Reviewed on 20 Oct 2015 by Diana RybinskiOur guide gave us all good instructions and confidence and we had a fantastic time paddling over a sunken city and seeing turtles. The coastline is stunning and colours are amazing. Read full review
Reviewed on 03 Nov 2014 by raquel mirandaThat walks amazing a must do Read full review
As the pioneers of responsible tourism, we've screened this (and every) vacation so that you can travel knowing it will help support the places and people that you visit, and the planet. Read how below.
As a walking vacation, this trip has very limited detrimental impact upon the environment, residents and communities in the regions we visit. Adverse effects like pollution and threatening wildlife are not an issue and although erosion on popular paths can be problematic, guides can advise pre-planned routes to avoid this. Trekking also allows for flexibility and allows for easy access to the local population, shops and restaurants, which facilitates cultural exploration. We use local transport and taxis throughout the trip, having a positive effect on infrastructure and small transfer companies. By operating consciously with a ‘leave no trace’ policy, we are able to raise local awareness for a kind of tourism which refuses to sacrifice the environment and real connections with local people.
It all starts at home so we have first worked at reducing our carbon footprint in our UK Offices. Through energy conservation measures and recycling policies, we are proud to be actively reducing the waste produced and our impact on the environment. We support various projects all over the world to try and give something back to the places we visit.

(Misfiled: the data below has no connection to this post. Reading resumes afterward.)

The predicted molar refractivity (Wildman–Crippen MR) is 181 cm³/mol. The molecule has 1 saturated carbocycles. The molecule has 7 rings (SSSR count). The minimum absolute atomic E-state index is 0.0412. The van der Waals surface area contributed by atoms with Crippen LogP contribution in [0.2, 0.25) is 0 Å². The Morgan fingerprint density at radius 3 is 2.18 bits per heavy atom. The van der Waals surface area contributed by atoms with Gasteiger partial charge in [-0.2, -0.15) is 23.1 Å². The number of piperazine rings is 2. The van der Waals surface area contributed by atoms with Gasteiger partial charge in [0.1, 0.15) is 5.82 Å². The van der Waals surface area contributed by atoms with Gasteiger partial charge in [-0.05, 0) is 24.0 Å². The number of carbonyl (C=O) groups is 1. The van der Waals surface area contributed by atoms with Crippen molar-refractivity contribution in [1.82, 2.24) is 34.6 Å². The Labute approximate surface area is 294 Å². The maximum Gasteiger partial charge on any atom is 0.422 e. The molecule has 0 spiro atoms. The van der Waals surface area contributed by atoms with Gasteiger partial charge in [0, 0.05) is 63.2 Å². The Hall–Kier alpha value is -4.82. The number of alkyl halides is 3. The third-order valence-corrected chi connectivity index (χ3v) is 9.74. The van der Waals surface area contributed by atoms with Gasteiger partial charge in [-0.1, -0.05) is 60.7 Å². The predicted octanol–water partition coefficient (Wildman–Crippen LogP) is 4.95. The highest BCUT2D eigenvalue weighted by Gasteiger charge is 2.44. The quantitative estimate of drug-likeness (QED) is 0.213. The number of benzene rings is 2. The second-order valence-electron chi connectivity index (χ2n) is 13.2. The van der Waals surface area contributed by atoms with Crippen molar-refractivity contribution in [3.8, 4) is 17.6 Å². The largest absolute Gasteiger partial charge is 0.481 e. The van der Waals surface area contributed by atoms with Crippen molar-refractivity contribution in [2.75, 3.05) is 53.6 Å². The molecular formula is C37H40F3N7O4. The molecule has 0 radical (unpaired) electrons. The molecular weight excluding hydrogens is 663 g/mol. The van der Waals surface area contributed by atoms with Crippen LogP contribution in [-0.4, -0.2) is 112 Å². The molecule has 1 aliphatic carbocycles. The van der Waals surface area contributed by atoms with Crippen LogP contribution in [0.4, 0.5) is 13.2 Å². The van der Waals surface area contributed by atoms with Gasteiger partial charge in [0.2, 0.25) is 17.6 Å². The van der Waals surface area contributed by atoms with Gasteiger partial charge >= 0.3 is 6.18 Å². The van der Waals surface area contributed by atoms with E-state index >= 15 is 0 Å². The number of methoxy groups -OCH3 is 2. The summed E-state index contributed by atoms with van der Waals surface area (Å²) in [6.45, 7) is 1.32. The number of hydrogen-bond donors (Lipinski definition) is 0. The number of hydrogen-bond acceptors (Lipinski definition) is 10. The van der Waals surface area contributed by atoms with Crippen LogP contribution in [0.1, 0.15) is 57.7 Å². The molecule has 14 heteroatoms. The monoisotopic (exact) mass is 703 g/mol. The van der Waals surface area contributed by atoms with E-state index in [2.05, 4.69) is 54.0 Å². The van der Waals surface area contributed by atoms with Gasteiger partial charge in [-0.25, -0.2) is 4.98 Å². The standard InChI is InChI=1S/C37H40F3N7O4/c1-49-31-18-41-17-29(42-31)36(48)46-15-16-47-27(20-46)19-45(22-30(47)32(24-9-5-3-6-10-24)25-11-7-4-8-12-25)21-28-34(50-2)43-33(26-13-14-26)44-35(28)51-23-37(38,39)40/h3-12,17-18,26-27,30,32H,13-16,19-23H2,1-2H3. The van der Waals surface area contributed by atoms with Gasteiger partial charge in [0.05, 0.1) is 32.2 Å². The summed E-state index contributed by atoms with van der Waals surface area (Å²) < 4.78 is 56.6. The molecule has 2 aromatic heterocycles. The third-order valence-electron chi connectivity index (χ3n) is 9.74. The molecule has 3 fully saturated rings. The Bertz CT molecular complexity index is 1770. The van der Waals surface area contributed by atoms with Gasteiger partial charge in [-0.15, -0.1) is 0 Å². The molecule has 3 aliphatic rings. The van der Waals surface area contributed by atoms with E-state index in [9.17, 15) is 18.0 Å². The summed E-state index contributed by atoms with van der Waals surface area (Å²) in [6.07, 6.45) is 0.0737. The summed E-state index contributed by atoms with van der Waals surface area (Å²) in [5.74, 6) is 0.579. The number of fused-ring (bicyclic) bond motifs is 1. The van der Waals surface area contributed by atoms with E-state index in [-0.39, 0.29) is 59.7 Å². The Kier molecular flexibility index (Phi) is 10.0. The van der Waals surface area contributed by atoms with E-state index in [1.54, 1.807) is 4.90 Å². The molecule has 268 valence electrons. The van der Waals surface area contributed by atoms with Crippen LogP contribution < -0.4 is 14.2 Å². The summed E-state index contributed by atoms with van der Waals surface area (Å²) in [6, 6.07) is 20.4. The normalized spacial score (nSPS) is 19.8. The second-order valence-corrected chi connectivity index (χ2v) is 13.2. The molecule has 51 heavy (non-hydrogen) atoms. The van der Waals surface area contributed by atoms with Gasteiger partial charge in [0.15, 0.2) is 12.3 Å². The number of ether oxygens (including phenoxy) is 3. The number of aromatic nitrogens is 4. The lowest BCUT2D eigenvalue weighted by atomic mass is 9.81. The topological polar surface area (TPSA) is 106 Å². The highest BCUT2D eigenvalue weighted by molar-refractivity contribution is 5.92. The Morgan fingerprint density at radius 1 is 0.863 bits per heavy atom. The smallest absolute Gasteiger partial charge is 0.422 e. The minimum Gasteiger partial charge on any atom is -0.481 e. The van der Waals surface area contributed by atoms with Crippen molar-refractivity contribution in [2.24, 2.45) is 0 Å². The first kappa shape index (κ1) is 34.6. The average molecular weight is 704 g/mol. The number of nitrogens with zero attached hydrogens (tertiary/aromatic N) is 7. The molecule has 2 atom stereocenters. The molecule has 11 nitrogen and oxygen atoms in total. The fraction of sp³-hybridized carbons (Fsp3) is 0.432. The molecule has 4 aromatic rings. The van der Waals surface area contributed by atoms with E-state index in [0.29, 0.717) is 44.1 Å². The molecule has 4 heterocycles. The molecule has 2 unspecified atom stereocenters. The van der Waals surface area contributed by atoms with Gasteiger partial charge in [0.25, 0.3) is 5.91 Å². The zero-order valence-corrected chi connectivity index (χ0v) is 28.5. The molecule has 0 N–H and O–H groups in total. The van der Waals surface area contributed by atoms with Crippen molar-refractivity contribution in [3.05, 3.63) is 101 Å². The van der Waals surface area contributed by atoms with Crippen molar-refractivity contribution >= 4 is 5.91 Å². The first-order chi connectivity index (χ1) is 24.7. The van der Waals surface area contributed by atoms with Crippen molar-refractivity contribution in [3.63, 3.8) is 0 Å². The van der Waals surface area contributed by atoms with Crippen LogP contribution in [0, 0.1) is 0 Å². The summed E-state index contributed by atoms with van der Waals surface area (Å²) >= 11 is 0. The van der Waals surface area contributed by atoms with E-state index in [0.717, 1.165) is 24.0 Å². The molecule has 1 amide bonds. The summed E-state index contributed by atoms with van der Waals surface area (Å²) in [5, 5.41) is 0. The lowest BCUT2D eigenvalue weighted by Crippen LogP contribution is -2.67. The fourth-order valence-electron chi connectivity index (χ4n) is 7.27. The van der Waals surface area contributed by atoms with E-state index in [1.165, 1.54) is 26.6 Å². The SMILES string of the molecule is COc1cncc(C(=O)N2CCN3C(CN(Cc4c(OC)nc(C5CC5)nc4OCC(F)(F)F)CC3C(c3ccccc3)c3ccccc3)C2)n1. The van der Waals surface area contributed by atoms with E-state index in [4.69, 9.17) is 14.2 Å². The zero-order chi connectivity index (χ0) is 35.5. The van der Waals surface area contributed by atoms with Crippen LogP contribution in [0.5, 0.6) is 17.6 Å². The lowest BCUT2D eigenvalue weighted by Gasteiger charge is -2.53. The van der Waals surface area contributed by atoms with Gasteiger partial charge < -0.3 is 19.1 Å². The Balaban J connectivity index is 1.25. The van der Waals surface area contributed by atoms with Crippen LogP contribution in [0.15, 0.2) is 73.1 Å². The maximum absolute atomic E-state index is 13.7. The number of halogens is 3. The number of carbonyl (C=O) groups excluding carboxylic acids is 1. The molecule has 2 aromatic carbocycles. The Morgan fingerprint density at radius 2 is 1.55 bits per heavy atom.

PeopleAccommodation and Meals:
We spend the week in local hotels, using family-run accommodation on the islands and therefore ensuring that our visit benefits local communities. The hotels use a range of environmental regulations to minimise impact on their surroundings e.g. solar panels provide clean energy and separation and recycling of rubbish is thorough. Produce used at the hotels is locally sourced wherever possible as there is so much on offer and this is a way to support local suppliers. Different tavernas and restaurants are also frequented throughout the trip, where clients can sample authentic Greek specialties like Evian gnocchi, rabbit stew, bean soup, olives, fresh grilled fish or meat, seasonal vegetables and regional cheeses.
Local Craft and Culture:
The Greek Islands have a rich history and culture as well as dramatic landscapes and beautiful coastlines. The week starts in the ancient city of Athens, before heading towards the beautiful islands of Naxos, Santorini and Paros. We pass through a number of coastal villages, Cathedrals, and architectural ruins. At Naxos, clients may wish to explore the market area with its small restaurants, chapels and crafts shops selling handmade ceramics and traditional woven textiles. Money spent at these various locations on souvenirs, entry fees and donations goes towards preserving local crafts, culture and heritage sites.
This small group tour has a maximum of 16 participants, meaning that we have a low impact on the environments and communities we visit and are able to ensure that we do not disrupt or lead to the displacement of local people. The small number also allows us to stay in unique, family-run hotels that cannot benefit from coach tours and other mass tourism due to their limited sizes.